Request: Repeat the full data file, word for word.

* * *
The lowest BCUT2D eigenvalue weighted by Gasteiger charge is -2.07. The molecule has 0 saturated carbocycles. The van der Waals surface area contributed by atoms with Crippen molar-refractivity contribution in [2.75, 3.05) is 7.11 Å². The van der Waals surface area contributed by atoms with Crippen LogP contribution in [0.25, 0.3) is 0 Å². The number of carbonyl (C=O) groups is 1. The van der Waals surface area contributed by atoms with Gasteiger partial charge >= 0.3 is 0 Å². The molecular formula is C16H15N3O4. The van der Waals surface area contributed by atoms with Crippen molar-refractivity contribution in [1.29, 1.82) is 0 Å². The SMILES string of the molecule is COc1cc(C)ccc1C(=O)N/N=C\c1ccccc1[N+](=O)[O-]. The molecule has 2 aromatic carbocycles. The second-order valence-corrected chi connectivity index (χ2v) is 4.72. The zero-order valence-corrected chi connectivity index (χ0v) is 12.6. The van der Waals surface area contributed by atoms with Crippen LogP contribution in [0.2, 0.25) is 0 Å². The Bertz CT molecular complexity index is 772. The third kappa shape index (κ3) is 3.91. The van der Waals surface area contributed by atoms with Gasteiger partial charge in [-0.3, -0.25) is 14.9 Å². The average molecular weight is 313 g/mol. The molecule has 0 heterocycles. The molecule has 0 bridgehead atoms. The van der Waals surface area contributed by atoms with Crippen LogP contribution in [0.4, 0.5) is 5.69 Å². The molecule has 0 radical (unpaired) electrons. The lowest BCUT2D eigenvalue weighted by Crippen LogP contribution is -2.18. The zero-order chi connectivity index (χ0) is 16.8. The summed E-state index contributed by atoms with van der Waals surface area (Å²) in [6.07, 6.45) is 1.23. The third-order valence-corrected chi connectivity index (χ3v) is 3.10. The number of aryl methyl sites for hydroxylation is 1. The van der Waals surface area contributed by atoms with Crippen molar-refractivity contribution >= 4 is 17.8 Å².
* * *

The lowest BCUT2D eigenvalue weighted by Gasteiger charge is -2.07. The molecule has 0 saturated carbocycles. The van der Waals surface area contributed by atoms with Crippen molar-refractivity contribution in [2.75, 3.05) is 7.11 Å². The van der Waals surface area contributed by atoms with Crippen LogP contribution in [0.25, 0.3) is 0 Å². The number of carbonyl (C=O) groups is 1. The van der Waals surface area contributed by atoms with Gasteiger partial charge >= 0.3 is 0 Å². The molecular formula is C16H15N3O4. The van der Waals surface area contributed by atoms with Crippen molar-refractivity contribution in [1.29, 1.82) is 0 Å². The SMILES string of the molecule is COc1cc(C)ccc1C(=O)N/N=C\c1ccccc1[N+](=O)[O-]. The molecule has 2 aromatic carbocycles. The second-order valence-corrected chi connectivity index (χ2v) is 4.72. The zero-order valence-corrected chi connectivity index (χ0v) is 12.6. The van der Waals surface area contributed by atoms with Crippen LogP contribution in [0.2, 0.25) is 0 Å². The Bertz CT molecular complexity index is 772. The third kappa shape index (κ3) is 3.91. The van der Waals surface area contributed by atoms with Gasteiger partial charge in [-0.3, -0.25) is 14.9 Å². The average molecular weight is 313 g/mol. The molecule has 0 heterocycles. The molecule has 0 bridgehead atoms. The van der Waals surface area contributed by atoms with Crippen LogP contribution in [0.4, 0.5) is 5.69 Å². The molecule has 0 radical (unpaired) electrons. The lowest BCUT2D eigenvalue weighted by Crippen LogP contribution is -2.18. The zero-order chi connectivity index (χ0) is 16.8. The summed E-state index contributed by atoms with van der Waals surface area (Å²) in [6.07, 6.45) is 1.23. The third-order valence-corrected chi connectivity index (χ3v) is 3.10. The number of aryl methyl sites for hydroxylation is 1. The van der Waals surface area contributed by atoms with Crippen molar-refractivity contribution >= 4 is 17.8 Å².